Passenger railway operations are based on an extensive planning process for generating the timetable, the rolling stock circulation, and the crew duties for train drivers and conductors. In particular, crew scheduling is a complex process. After the planning process has been completed, the plans are carried out in the real-time operations. Preferably, the plans are carried out as scheduled. However, in case of delays of trains or large disruptions of the railway system, the timetable, the rolling stock circulation and the crew duties may not be feasible anymore and must be rescheduled. This paper presents a method based on multi-agent techniques to solve the train driver rescheduling problem in case of a large disruption. It assumes that the timetable and the rolling stock have been rescheduled already based on an incident scenario. In the crew rescheduling model, each train driver is represented by a driver-agent. A driver-agent whose duty has become infeasible by the disruption starts a recursive task exchange process with the other driver-agents in order to solve this infeasibility. The task exchange process is supported by a route-analyzer-agent, which determines whether a proposed task exchange is feasible, conditionally feasible, or not feasible. The task exchange process is guided by several cost parameters, and the aim is to find a feasible set of duties at minimal total cost. The train driver rescheduling method was tested on several realistic disruption instances of Netherlands Railways (NS), the main operator of passenger trains in the Netherlands. In general the rescheduling method finds an appropriate set of rescheduled duties in a short amount of time. This research was carried out in close cooperation by NS and the D-CIS Lab.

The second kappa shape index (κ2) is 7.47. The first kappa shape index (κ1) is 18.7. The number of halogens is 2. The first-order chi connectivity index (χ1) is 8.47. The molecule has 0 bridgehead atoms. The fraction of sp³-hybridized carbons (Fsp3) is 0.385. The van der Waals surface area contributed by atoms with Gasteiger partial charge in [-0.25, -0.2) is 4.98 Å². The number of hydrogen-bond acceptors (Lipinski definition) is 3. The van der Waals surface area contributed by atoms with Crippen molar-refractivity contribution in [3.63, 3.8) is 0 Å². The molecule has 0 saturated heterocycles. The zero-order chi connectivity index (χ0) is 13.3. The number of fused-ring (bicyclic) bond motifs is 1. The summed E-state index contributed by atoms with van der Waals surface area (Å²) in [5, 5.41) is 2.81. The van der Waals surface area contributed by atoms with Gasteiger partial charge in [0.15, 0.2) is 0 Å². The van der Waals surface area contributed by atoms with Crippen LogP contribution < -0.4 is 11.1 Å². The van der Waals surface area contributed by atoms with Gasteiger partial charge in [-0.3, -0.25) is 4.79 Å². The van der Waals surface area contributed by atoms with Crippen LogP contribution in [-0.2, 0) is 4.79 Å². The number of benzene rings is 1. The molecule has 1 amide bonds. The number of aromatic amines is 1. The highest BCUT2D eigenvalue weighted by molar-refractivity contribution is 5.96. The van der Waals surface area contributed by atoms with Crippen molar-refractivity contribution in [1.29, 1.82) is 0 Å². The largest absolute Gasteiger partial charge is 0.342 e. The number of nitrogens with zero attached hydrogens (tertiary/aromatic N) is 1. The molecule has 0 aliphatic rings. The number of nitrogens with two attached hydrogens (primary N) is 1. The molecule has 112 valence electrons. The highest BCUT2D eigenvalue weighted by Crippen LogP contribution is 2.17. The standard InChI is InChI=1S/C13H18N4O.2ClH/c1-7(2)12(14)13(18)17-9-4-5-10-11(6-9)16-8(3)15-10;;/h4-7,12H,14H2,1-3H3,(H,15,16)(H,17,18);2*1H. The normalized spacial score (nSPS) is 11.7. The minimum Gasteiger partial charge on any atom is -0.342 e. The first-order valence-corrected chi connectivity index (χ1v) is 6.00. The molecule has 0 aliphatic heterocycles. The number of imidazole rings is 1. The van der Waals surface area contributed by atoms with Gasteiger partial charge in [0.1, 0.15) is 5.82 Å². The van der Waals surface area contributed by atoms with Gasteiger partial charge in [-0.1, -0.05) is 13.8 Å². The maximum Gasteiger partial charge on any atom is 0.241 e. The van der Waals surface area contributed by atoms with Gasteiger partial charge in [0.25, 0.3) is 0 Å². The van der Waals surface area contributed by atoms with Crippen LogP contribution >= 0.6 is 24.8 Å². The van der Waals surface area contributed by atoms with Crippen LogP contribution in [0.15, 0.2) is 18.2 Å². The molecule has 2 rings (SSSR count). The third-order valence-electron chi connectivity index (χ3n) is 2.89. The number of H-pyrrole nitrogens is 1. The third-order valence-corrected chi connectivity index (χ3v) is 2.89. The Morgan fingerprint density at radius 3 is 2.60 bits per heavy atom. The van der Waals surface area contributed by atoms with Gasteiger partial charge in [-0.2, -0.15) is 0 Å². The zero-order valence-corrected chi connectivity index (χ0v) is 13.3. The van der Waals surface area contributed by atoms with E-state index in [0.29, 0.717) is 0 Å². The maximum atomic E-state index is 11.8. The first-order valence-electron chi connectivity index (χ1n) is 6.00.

Additional Metadata
Persistent URL dx.doi.org/10.1007/s12469-010-0033-6, hdl.handle.net/1765/25657
Citation
Abbink, E.J.W, Mobach, D.G.A, Fioole, P-J, Kroon, L.G, van der Heijden, E.H.T, & Wijngaards, N.J.E. (2010). Real-time train driver rescheduling by actor-agent techniques. Public Transport, 2(3), 249–268. doi:10.1007/s12469-010-0033-6